Let us comment on the preceding definition. Condition (a) states that one can follow the strategy (v _{0}(0,·),ξ ^{·}) up to time T without running the risk of ending up with negative wealth at the terminal time. Now let S be as in condition (b). The initial spot value, S _{0}:=S(0), will then be such that v _{0}(0,S _{0})=V ξ S(0)≤0. Hence, for any price trajectory with \(\widetilde {\mathbf {S}}(0)=\mathbf {S}_{0}\), only a nonpositive initial investment \(v_{0}(0,\mathbf {S}_{0})=V^{\widetilde {\mathbf {S}},\boldsymbol {\xi }}(0)\) is required so as to end up with the nonnegative terminal wealth \(V^{\widetilde {\mathbf {S}},\boldsymbol {\xi }}(T)\ge 0\). Moreover, for the particular price trajectory S, there exists a time T _{0} at which one can make the strictly positive profit \(V^{\mathbf {S}}_{\boldsymbol {\xi }}(T_{0})>0\). This profit can be locked in, e.g., by halting all trading from time T _{0} onward. In this sense, the strategy (v _{0}(0,·),ξ ^{·}) is indeed an arbitrage opportunity. Condition (c) is a constraint on the strategy (v _{0}(0,·),ξ ^{·}) that is analogous to the admissibility constraint that is usually imposed in continuoustime probabilistic models so as to exclude doublingtype strategies. Indeed, it follows, e.g., from Dudley’s (1977) result that standard diffusion models typically admit arbitrage opportunities in the class of strategies whose value process is not bounded from below (see also the discussion in (Jeanblanc et al. 2009, Section 1.6.3)). In our pathwise setting, an example of an arbitrage opportunity that does not satisfy condition (c) will be provided in Example 3.4 below. First, however, let us state the main result of our paper.
Theorem 3.3. (Absence of admissible arbitrage)
Suppose that a(t,x) is continuous, bounded, and positive definite for all \((t,\mathbf {x})\in \,[\!0,\widetilde {T}]\times {\mathbb {R}}_{(+)}^{d}\), where \(\widetilde {T}>T\). Then there are no admissible arbitrage opportunities in .
Example 3.4.
(A nonadmissible arbitrage opportunity) Suppose that d=1 and a≡2. Then the assumptions of Theorem 3.3 are clearly satisfied. Moreover, and (TVP) is the timereversed Cauchy problem for the standard heat equation. There are many explicit examples of nonvanishing functions v satisfying (TVP) with terminal condition f≡0; see, e.g., (Widder 1975, Section II.6). By Widder’s uniqueness theorem for nonnegative solutions of the heat equation, (Widder 1975, Theorem VIII.2.2), any such function v must be unbounded from above and from below on every nontrivial strip \([\!t,T]\times {\mathbb {R}}\) with t<T. In particular, there must be 0≤t _{0}<t _{1}<T and \(x_{0},x_{1}\in {\mathbb {R}}\) such that v(t _{0},x _{0})=0 and v(t _{1},x _{1})>0. By means of a time shift, we can assume without loss of generality that t _{0}=0. It can be shown easily that contains trajectories that can connect the two points x _{0} and x _{1} within time t _{1}−t _{0}, and so it follows that the function v gives rise to an arbitrage opportunity.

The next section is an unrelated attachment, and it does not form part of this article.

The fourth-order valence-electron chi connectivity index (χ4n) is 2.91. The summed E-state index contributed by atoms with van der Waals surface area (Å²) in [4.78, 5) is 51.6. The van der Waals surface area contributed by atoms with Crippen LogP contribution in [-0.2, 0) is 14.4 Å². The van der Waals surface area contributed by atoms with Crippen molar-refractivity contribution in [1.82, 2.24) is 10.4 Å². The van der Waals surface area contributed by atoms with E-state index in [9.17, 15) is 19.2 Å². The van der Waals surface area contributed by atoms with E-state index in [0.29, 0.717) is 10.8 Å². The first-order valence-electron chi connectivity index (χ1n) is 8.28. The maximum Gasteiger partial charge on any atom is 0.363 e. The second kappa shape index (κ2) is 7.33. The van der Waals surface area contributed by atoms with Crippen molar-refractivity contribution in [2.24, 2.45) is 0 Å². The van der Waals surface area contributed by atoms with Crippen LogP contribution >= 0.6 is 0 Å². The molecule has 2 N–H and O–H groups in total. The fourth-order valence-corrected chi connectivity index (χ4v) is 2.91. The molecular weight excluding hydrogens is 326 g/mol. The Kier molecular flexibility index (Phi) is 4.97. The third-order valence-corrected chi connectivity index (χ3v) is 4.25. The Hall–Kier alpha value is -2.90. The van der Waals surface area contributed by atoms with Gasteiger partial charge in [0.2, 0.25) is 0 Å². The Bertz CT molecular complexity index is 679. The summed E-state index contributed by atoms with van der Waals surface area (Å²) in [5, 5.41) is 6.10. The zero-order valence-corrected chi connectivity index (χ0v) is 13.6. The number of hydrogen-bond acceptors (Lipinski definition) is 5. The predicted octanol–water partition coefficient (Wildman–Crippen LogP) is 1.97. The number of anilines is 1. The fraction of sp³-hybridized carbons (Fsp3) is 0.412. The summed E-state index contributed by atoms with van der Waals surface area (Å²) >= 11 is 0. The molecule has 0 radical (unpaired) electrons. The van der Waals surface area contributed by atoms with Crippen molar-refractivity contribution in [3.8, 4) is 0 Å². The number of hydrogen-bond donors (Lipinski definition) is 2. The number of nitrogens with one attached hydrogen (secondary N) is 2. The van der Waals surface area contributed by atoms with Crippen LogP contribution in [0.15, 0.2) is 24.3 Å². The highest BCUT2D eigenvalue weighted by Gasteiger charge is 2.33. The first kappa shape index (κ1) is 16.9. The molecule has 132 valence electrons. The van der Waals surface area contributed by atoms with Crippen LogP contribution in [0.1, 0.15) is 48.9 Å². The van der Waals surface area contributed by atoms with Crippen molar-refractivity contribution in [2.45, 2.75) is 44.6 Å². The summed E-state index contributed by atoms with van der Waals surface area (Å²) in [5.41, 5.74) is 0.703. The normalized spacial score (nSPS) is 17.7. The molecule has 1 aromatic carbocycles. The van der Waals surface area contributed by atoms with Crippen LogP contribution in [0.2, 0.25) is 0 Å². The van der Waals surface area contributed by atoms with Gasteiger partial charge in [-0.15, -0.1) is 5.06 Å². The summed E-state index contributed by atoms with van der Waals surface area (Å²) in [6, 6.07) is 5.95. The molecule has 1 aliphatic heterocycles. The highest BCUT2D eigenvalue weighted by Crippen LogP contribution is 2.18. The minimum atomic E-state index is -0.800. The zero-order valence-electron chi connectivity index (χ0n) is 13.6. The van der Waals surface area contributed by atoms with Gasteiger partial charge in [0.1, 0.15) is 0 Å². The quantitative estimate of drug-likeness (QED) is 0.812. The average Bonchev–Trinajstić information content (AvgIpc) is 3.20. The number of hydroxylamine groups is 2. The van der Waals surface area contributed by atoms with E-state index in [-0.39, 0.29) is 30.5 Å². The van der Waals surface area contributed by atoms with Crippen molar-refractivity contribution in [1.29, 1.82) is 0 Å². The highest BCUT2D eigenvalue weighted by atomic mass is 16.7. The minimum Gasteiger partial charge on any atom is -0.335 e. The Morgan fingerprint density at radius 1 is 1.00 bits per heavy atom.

Extension to functionally dependent strategies
Recall from (2.12) our representation H=h(S(t _{0}),…,S(t _{ N })) of the payoff of an exotic option, based on asset prices sampled at the N+1 dates 0=t _{0}<t _{1}<⋯<t _{ N }=T. If N is large, it may be convenient to use a continuoustime approximation of the payoff H. For instance, the payoff \(H=\left (\frac {1}{N} \sum _{n=1}^{N}S^{1}_{t_{n}}K\right)^{+}\) of an averageprice Asian call option on the first asset, S ^{1}, can be approximated by a call option based on a continuoustime average of asset prices, \(H\approx \left (\frac {1}{T}{\int _{0}^{T}}{S^{1}_{t}}\,dtK\right)^{+}\). Approximations of this type may be easier to treat analytically and are standard in the textbook literature. In this section, we extend our preceding results to a situation that covers such continuoustime approximations of (2.12). That is, we will consider payoffs of the form H(S), where S describes the entire path of the underlying price trajectory up to time T, and H is a suitable mapping from the Skorohod space \(D([\!0,T],{\mathbb {R}}^{d})\) to \({\mathbb {R}}.\) This will involve functional Itô calculus as introduced by (Dupire 2009) and further developed by Cont and Fournié (2010). In the sequel, we will use the same notation as in (Cont and Fournié 2010).
For a ddimensional càdlàg path X in the Skorohod space \(D([\!0,T], \mathbb {R}^{d})\) we write X(t) for the value of X at time t and X _{ t }=(X(u))_{0≤u≤t } for the restriction of X to the interval [0,t]. Hence, \(\mathbf {X}_{t}\in D([\!0,t], \mathbb {R}^{d})\). We will work with nonanticipative functionals as defined in (Cont and Fournié 2010, Definition 1), i.e., with a family F=(F _{ t })_{ t∈[0,T]} of maps \( F_{t}:D([0,t], \mathbb {R}^{d})\mapsto \mathbb {R}.\) For all further notation and relevant definitions, we refer to (Cont and Fournié 2010, Section 1).
The functional Itô formula (in the form of (Cont and Fournié 2010, Theorem 3)) yields that we can define general admissible integrands ξ in the following way, so as to ensure that the pathwise Itô integral \({\int _{r}^{t}}\boldsymbol {\xi }(s){\,\mathrm {d}}\mathbf {S}(s)\) exists for all t∈ [ r,u]⊂ [ 0,T] as a finite limit of Riemann sums; see (Cont and Fournié 2010, p. 1051).
Definition 4.1.

F depends in a predictable manner on its second argument V, i.e.,where V _{ t−} denotes the path defined on [r,t] by$$ F_{t}(\mathbf{X}_{t}, \mathbf{V}_{t})= F_{t}(\mathbf{X}_{t}, \mathbf{V}_{t}), $$$$ \mathbf{V}_{t}(s)=\mathbf{V}(s),\quad s\in\,[\!r,t),\quad \mathbf{V}_{t}(t)=\mathbf{V}(t), $$

F, its vertical derivative ∇_{ x } F, and its second vertical derivative \(\nabla ^{2}_{\mathbf {x}}F\) belong to the class \(\mathbb {F}^{\infty }_{l}\) (see (Cont and Fournié 2010, Definition 3)),

the horizontal derivative \(\mathcal {D} F\) as well as the second vertical derivative \(\nabla ^{2}_{\mathbf {x}}F\) of F satisfy the local boundedness condition (Cont and Fournié 2010, equation (9)).